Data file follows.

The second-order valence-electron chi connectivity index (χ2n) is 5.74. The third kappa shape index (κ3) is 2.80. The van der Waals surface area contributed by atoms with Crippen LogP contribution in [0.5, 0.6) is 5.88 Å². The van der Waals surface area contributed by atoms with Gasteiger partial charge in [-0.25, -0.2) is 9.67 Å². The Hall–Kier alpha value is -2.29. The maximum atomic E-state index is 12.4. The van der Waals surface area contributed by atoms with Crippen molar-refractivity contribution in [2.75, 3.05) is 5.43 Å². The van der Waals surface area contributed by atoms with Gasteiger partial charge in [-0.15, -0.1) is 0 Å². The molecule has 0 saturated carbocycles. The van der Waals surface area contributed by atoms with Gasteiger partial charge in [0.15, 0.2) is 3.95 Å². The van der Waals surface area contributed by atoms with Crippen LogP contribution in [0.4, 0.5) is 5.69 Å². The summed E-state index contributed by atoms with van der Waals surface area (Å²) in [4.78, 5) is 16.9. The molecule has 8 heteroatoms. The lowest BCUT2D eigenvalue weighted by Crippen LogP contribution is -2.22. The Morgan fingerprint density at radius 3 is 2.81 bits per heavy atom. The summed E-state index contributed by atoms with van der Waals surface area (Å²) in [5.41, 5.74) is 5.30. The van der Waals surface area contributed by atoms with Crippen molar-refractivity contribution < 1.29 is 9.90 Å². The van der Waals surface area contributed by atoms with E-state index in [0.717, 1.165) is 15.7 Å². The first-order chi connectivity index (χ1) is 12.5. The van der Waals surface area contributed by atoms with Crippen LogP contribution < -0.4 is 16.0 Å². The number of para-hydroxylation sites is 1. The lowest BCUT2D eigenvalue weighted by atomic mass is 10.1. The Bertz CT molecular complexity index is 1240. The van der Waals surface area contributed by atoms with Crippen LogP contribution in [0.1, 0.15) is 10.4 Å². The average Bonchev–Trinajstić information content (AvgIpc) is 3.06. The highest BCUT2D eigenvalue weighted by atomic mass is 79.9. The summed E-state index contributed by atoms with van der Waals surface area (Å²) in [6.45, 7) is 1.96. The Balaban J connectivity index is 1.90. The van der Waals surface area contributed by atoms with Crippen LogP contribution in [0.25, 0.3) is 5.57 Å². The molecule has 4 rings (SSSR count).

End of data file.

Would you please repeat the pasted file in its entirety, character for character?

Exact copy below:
The second-order valence-electron chi connectivity index (χ2n) is 5.74. The third kappa shape index (κ3) is 2.80. The van der Waals surface area contributed by atoms with Crippen LogP contribution in [0.5, 0.6) is 5.88 Å². The van der Waals surface area contributed by atoms with Gasteiger partial charge in [-0.25, -0.2) is 9.67 Å². The Hall–Kier alpha value is -2.29. The maximum atomic E-state index is 12.4. The van der Waals surface area contributed by atoms with Crippen molar-refractivity contribution in [2.75, 3.05) is 5.43 Å². The van der Waals surface area contributed by atoms with Gasteiger partial charge in [-0.15, -0.1) is 0 Å². The molecule has 0 saturated carbocycles. The van der Waals surface area contributed by atoms with Gasteiger partial charge in [0.15, 0.2) is 3.95 Å². The van der Waals surface area contributed by atoms with Crippen LogP contribution in [0.4, 0.5) is 5.69 Å². The summed E-state index contributed by atoms with van der Waals surface area (Å²) in [4.78, 5) is 16.9. The molecule has 8 heteroatoms. The lowest BCUT2D eigenvalue weighted by Crippen LogP contribution is -2.22. The Morgan fingerprint density at radius 3 is 2.81 bits per heavy atom. The summed E-state index contributed by atoms with van der Waals surface area (Å²) in [5.41, 5.74) is 5.30. The van der Waals surface area contributed by atoms with Crippen molar-refractivity contribution < 1.29 is 9.90 Å². The van der Waals surface area contributed by atoms with E-state index in [0.717, 1.165) is 15.7 Å². The first-order chi connectivity index (χ1) is 12.5. The van der Waals surface area contributed by atoms with Crippen LogP contribution < -0.4 is 16.0 Å². The number of para-hydroxylation sites is 1. The lowest BCUT2D eigenvalue weighted by atomic mass is 10.1. The Bertz CT molecular complexity index is 1240. The van der Waals surface area contributed by atoms with Crippen LogP contribution in [0.1, 0.15) is 10.4 Å². The average Bonchev–Trinajstić information content (AvgIpc) is 3.06. The highest BCUT2D eigenvalue weighted by atomic mass is 79.9. The summed E-state index contributed by atoms with van der Waals surface area (Å²) in [6.45, 7) is 1.96. The Balaban J connectivity index is 1.90. The van der Waals surface area contributed by atoms with Crippen LogP contribution in [0.25, 0.3) is 5.57 Å². The molecule has 4 rings (SSSR count).